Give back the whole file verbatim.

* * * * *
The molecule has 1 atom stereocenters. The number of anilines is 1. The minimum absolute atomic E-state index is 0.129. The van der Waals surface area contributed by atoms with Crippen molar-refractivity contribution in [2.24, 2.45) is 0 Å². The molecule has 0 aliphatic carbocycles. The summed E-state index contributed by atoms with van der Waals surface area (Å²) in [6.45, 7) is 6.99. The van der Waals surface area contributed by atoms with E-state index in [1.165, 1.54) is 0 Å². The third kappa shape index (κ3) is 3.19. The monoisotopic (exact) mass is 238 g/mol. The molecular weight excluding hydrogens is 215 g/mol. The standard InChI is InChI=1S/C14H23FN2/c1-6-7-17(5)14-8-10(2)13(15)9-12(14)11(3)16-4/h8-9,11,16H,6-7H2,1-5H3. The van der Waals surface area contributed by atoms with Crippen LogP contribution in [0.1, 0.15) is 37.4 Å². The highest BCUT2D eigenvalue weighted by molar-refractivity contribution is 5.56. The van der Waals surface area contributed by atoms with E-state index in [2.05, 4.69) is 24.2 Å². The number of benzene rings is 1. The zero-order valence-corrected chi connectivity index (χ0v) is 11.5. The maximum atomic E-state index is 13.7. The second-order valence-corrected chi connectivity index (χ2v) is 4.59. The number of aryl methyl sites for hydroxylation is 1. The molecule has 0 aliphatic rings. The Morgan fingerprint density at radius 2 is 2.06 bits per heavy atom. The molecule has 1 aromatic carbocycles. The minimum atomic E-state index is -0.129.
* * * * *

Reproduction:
The molecule has 1 atom stereocenters. The number of anilines is 1. The minimum absolute atomic E-state index is 0.129. The van der Waals surface area contributed by atoms with Crippen molar-refractivity contribution in [2.24, 2.45) is 0 Å². The molecule has 0 aliphatic carbocycles. The summed E-state index contributed by atoms with van der Waals surface area (Å²) in [6.45, 7) is 6.99. The van der Waals surface area contributed by atoms with E-state index in [1.165, 1.54) is 0 Å². The third kappa shape index (κ3) is 3.19. The monoisotopic (exact) mass is 238 g/mol. The molecular weight excluding hydrogens is 215 g/mol. The standard InChI is InChI=1S/C14H23FN2/c1-6-7-17(5)14-8-10(2)13(15)9-12(14)11(3)16-4/h8-9,11,16H,6-7H2,1-5H3. The van der Waals surface area contributed by atoms with Crippen LogP contribution in [0.1, 0.15) is 37.4 Å². The highest BCUT2D eigenvalue weighted by molar-refractivity contribution is 5.56. The van der Waals surface area contributed by atoms with E-state index in [2.05, 4.69) is 24.2 Å². The number of benzene rings is 1. The zero-order valence-corrected chi connectivity index (χ0v) is 11.5. The maximum atomic E-state index is 13.7. The second-order valence-corrected chi connectivity index (χ2v) is 4.59. The number of aryl methyl sites for hydroxylation is 1. The molecule has 0 aliphatic rings. The Morgan fingerprint density at radius 2 is 2.06 bits per heavy atom. The molecule has 1 aromatic carbocycles. The minimum atomic E-state index is -0.129.